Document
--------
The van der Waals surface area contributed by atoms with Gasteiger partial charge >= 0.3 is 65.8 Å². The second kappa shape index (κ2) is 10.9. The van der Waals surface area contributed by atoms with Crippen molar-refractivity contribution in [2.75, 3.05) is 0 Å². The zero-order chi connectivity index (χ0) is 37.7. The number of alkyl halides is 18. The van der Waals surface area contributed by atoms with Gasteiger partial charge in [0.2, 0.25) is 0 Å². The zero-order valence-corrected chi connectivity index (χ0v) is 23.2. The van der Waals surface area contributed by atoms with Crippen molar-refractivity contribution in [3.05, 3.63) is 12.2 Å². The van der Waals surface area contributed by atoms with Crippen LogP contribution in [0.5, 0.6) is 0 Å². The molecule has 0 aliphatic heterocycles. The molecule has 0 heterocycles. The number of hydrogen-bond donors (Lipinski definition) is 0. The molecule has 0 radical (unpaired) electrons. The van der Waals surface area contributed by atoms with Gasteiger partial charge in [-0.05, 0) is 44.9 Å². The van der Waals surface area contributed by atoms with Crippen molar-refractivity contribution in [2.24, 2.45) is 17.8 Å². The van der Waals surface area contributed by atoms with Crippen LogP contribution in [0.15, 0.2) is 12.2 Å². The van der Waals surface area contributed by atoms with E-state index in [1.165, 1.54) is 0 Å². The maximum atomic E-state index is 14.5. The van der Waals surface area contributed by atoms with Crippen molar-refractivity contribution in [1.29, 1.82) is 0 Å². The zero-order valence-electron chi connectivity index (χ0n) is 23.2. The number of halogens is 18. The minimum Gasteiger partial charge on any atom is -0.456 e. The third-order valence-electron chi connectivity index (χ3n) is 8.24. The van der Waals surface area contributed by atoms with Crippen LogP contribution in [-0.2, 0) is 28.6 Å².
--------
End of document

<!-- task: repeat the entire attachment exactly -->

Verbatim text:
The van der Waals surface area contributed by atoms with Gasteiger partial charge >= 0.3 is 65.8 Å². The second kappa shape index (κ2) is 10.9. The van der Waals surface area contributed by atoms with Crippen molar-refractivity contribution in [2.75, 3.05) is 0 Å². The zero-order chi connectivity index (χ0) is 37.7. The number of alkyl halides is 18. The van der Waals surface area contributed by atoms with Gasteiger partial charge in [0.2, 0.25) is 0 Å². The zero-order valence-corrected chi connectivity index (χ0v) is 23.2. The van der Waals surface area contributed by atoms with Crippen molar-refractivity contribution in [3.05, 3.63) is 12.2 Å². The van der Waals surface area contributed by atoms with Crippen LogP contribution in [0.5, 0.6) is 0 Å². The molecule has 0 aliphatic heterocycles. The molecule has 0 heterocycles. The number of hydrogen-bond donors (Lipinski definition) is 0. The molecule has 0 radical (unpaired) electrons. The van der Waals surface area contributed by atoms with Gasteiger partial charge in [-0.05, 0) is 44.9 Å². The van der Waals surface area contributed by atoms with Crippen molar-refractivity contribution in [2.24, 2.45) is 17.8 Å². The van der Waals surface area contributed by atoms with Crippen LogP contribution in [0.15, 0.2) is 12.2 Å². The van der Waals surface area contributed by atoms with E-state index in [1.165, 1.54) is 0 Å². The maximum atomic E-state index is 14.5. The van der Waals surface area contributed by atoms with Crippen molar-refractivity contribution in [1.29, 1.82) is 0 Å². The zero-order valence-electron chi connectivity index (χ0n) is 23.2. The number of halogens is 18. The minimum Gasteiger partial charge on any atom is -0.456 e. The third-order valence-electron chi connectivity index (χ3n) is 8.24. The van der Waals surface area contributed by atoms with Crippen LogP contribution in [-0.2, 0) is 28.6 Å².